Dead newborn is brought back to life by mother's hug

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When David and Kate Ogg were told that their premature baby had passed away, all the couple could do was hug their son. That's when this miracle happened.

In 2010, 27-weeks-old Jamie Ogg made international headlines when he woke up in his mother’s loving embrace, after doctors proclaimed that he was dead.

According to reports,  after Jamie and his twin were delivered prematurely doctors battled to save Jamie’s life before informing Kate and David Ogg that their son was dead. The doctors placed Jamie on his mother’s bare chest so she could say goodbye.

After five minutes of cuddling, the Oggs were shocked when Jamie began moving. Despite being told that the movements were natural reflexes rather than signs of life, the Oggs continued to cradle Jamie and were even able to feed him milk from Kate’s finger.

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Jamie (right) and twin Emily Ogg at two years old in 2012.

Now 5-years-old, Jamie is no different from any other 5-year-old, thanks to his parents who are now strong advocates of skin-on-skin contact for newborns, more commonly known as “Kangaroo care.”

According to the World Health Organization, “Kangaroo mother care” or “Kangaroo Care” is care of preterm infants carried skin-to-skin with the mother. Its key features are:  early, continuous and prolonged skin-to-skin contact between the mother and the baby;  exclusive breastfeeding (ideally);  it is initiated in hospital and can be continued at home.

Click Next Page to know more about Kangaroo Care. 

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How to perform Kangaroo mother care or Kangaroo care

If you’re a mom who feels strongly about practicing skin-to-skin contact with your newborn but are unsure on how to do so, then follow these tips from Kangaroomothercare.com:

1. Make sure that your newborn has fresh diapers and that his head is kept warm.

2. Wash your hands thoroughly when handling your baby. It’s best to use plain soap without any perfumes.

3. Take off your bra but keep your shirt on. Put your baby inside, against your skin.

4. Sit in a chair with cushions so you can lean back and be comfortable. Place your baby on your chest facing you with her legs curled up in the fetal position. This is best for her hips. Put her tiny hands near her face for self-soothing. She has been doing that for months in the womb already. You can hold your hands underneath and behind her.

5. Cover her and yourself. Your body will automatically warm up if your baby is cold or will cool down if your baby is hot.

Benefits of Kangaroo mother care or Kangaroo care

According to experts from babycenter.com, Kangaroo care can help your baby:

  • Maintain his body warmth
  • Regulate his heart and breathing rates
  • Gain weight
  • Spend more time in deep sleep
  • Spend more time being quiet and alert and less time crying
  • Have a better chance of successful breastfeeding (kangaroo care can improve a mother’s breast milk production)

They go on to say that it is beneficial for moms too as it helps assure the mother that they are able to provide intimate care that can improve their baby’s health and well-being.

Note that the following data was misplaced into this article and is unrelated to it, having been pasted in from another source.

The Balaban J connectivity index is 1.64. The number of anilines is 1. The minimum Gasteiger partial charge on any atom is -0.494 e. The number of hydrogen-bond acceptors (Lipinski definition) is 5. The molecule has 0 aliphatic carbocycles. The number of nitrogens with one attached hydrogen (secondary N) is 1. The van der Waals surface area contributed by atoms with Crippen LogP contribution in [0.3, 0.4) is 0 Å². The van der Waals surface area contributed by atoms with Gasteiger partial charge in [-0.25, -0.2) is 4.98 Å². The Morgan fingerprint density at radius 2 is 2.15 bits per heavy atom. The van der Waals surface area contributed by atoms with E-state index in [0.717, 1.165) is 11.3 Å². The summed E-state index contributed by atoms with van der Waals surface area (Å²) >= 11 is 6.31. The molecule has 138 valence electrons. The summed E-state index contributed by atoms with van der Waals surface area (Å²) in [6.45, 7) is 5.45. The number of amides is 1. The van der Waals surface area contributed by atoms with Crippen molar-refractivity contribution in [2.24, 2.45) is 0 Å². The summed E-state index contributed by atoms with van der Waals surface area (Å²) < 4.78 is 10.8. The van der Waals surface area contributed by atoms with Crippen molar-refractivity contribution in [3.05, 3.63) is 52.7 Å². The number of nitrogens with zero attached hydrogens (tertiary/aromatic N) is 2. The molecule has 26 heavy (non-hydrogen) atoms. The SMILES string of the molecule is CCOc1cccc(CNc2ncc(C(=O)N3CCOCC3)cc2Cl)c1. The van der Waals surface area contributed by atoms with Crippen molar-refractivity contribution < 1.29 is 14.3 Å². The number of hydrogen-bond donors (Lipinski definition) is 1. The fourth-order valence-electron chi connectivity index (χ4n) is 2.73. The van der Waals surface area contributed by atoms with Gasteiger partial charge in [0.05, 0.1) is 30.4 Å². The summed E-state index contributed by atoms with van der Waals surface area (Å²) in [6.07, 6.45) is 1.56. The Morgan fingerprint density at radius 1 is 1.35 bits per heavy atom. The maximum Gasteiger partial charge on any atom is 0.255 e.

Click Next Page to know more about Kangaroo Care. 

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Photo taken from interaksyon.com

Kangaroo Care in the Philippines 

According to a report from interaksyon.com, the World Health Organization recently gave the Dr. Jose Fabella Memorial Hospital in Sta. Cruz, Manila recognition for “its essential newborn care programs, which have been proven to reduce infant morbidity and mortality.

Dr. Howard Lawrence Sobel, WHO-WPRO regional coordinator for Reproductive, Maternity, Newborn, Child and Adolescent Health, said they have replicated Fabella’s programs in seven countries in the region: Cambodia, China, Laos, Mongolia, Papua New Guinea, the Solomon Islands and Vietnam.”

The essential newborn care programs include exclusive breastfeeding and kangaroo mother care. Fabella pioneered breastfeeding in the country by “banning all infant formula and establishing human milk banks.

The hospital also institutionalized kangaroo mother care which entails three parts: skin-to-skin contact, exclusive breastfeeding and support for both mother and child, who are provided with medical, emotional, physical and psychological support without separating them.”

The recognition comes in line with the launch of WHO’s First Embrace – a campaign geared towards saving more than 50,000 newborn lives in the region.

According to the World Health Organization, the campaign encourages “skin-to-skin contact between the mother and child shortly after birth. This simple act transfers warmth, placental blood and protective bacteria, and promotes exclusive breastfeeding.

Breastfeeding then initiates naturally at feeding cues, such as drooling, tonguing, rooting and biting the hand. Early initiation of breastfeeding is especially important because colostrum, or the first milk, contains essential nutrients, antibodies and immune cells.

Other routine steps—such as the provision of Vitamin K, eye prophylaxis, immunizations, complete examinations and weighing—should be performed after the first breastfeeding. These steps must be performed in proper sequence for maximum benefit.”

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